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פותח על ידי קלירמאש פתרונות בע"מ -
Analysis of seasonal multispectral reflectances of small grains
Year:
1984
Source of publication :
Remote Sensing of Environment
Authors :
פוקס, מרסל
;
.
Volume :
14
Co-Authors:
Miller, G.P., Department of Agronomy, Kansas State University Manhattan, KS 66506, United States
Fuchs, M., Department of Agronomy, Kansas State University Manhattan, KS 66506, United States
Hall, M.J., Department of Agronomy, Kansas State University Manhattan, KS 66506, United States
Asrar, G., Department of Agronomy, Kansas State University Manhattan, KS 66506, United States
Kanemasu, E.T., Department of Agronomy, Kansas State University Manhattan, KS 66506, United States
Johnson, D.E., Department of Agronomy, Kansas State University Manhattan, KS 66506, United States
Facilitators :
From page:
153
To page:
167
(
Total pages:
15
)
Abstract:
Spectral reflectances of plant canopies combine cryptic information on the optical and geometrical characteristics of vegetation and underlying soil. A procedure was sought to objectively determine the components of multispectral reflectance data most directly related to plant and soil characteristics. The data set was measurements of reflectances in seven spectral bands (0.45-2.35 μm), collected from planting to harvest, over one bare soil, three cultivars of winter wheat, three cultivars of spring wheat, and four cultivars of spring barley at Corvallis, Oregon. A principal component analysis (PCA) executed over the entire data set determined that the distribution of the data is largely two-dimensional. However, it did not yield indices that were related to seasonal crop development. The approach was modified by first applying a PCA to the bare soil data subset only, producing a first principal component accounting for 88% of the bare soil temporal variance indicating that soil reflectance is largely one-dimensional. A PCA was then executed on the vegetation data subset under the constraint that its principal components be orthogonal to the bare soil PCA first component. The resulting first component accounted for 92% of the remaining variance and paralleled the development profile of vegetation. © 1984.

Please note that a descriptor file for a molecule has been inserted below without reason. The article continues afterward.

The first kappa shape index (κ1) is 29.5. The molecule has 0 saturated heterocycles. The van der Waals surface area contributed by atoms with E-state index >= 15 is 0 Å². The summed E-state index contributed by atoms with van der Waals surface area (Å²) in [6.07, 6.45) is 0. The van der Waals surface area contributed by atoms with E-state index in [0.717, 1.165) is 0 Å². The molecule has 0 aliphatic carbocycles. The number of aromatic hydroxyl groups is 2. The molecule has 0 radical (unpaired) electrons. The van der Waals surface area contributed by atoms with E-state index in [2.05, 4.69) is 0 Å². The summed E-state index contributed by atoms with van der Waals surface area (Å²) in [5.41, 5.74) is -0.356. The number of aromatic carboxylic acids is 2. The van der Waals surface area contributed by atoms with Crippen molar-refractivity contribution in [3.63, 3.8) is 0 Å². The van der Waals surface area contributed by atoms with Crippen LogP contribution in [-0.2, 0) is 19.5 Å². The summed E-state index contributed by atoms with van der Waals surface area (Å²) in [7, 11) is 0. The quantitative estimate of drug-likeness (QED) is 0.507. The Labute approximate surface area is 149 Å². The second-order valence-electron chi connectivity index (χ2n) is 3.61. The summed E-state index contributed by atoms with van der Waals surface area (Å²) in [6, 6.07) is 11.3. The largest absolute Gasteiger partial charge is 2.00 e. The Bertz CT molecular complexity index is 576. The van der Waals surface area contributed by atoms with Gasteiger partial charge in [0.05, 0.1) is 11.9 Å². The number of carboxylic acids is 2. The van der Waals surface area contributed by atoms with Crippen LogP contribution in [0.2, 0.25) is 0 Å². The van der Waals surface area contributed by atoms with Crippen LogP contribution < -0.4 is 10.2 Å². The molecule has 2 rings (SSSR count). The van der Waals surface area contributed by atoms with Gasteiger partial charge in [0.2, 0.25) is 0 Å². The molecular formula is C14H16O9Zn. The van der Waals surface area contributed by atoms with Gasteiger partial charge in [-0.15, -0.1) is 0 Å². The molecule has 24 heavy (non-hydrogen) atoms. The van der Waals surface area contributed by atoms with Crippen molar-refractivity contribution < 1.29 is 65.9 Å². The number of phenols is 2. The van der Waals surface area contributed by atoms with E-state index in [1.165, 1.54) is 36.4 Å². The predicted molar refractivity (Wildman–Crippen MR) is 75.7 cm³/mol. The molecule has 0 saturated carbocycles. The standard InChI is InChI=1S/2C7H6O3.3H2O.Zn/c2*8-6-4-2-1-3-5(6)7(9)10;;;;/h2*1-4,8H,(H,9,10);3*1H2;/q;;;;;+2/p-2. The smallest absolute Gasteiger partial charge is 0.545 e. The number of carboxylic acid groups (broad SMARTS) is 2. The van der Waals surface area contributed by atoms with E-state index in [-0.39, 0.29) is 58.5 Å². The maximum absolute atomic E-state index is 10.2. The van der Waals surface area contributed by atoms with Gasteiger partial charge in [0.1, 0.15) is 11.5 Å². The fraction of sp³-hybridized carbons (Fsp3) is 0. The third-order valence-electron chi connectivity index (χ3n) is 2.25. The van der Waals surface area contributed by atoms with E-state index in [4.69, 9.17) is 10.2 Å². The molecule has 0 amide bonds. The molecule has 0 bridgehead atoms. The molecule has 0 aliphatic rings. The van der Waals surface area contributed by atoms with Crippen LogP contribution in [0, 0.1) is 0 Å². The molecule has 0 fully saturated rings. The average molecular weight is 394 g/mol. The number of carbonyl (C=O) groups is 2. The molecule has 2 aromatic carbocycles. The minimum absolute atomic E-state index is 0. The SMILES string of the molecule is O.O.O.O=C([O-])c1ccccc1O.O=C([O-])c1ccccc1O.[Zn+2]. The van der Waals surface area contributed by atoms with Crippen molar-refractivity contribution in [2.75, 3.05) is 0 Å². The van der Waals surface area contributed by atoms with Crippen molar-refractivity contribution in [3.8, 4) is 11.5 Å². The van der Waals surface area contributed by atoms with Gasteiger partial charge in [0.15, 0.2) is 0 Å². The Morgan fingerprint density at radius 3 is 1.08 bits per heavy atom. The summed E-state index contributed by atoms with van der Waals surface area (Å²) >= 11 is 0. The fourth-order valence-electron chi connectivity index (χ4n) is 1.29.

Note:
Related Files :
Agriculture
remote sensing
SEASONAL MULTISPECTRAL REFLECTANCES
SMALL GRAINS
עוד תגיות
תוכן קשור
More details
DOI :
10.1016/0034-4257(84)90012-9
Article number:
Affiliations:
Database:
סקופוס
Publication Type:
מאמר
;
.
Language:
אנגלית
Editors' remarks:
ID:
20670
Last updated date:
02/03/2022 17:27
Creation date:
16/04/2018 23:38
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Scientific Publication
Analysis of seasonal multispectral reflectances of small grains
14
Miller, G.P., Department of Agronomy, Kansas State University Manhattan, KS 66506, United States
Fuchs, M., Department of Agronomy, Kansas State University Manhattan, KS 66506, United States
Hall, M.J., Department of Agronomy, Kansas State University Manhattan, KS 66506, United States
Asrar, G., Department of Agronomy, Kansas State University Manhattan, KS 66506, United States
Kanemasu, E.T., Department of Agronomy, Kansas State University Manhattan, KS 66506, United States
Johnson, D.E., Department of Agronomy, Kansas State University Manhattan, KS 66506, United States
Analysis of seasonal multispectral reflectances of small grains
Spectral reflectances of plant canopies combine cryptic information on the optical and geometrical characteristics of vegetation and underlying soil. A procedure was sought to objectively determine the components of multispectral reflectance data most directly related to plant and soil characteristics. The data set was measurements of reflectances in seven spectral bands (0.45-2.35 μm), collected from planting to harvest, over one bare soil, three cultivars of winter wheat, three cultivars of spring wheat, and four cultivars of spring barley at Corvallis, Oregon. A principal component analysis (PCA) executed over the entire data set determined that the distribution of the data is largely two-dimensional. However, it did not yield indices that were related to seasonal crop development. The approach was modified by first applying a PCA to the bare soil data subset only, producing a first principal component accounting for 88% of the bare soil temporal variance indicating that soil reflectance is largely one-dimensional. A PCA was then executed on the vegetation data subset under the constraint that its principal components be orthogonal to the bare soil PCA first component. The resulting first component accounted for 92% of the remaining variance and paralleled the development profile of vegetation. © 1984.
Scientific Publication
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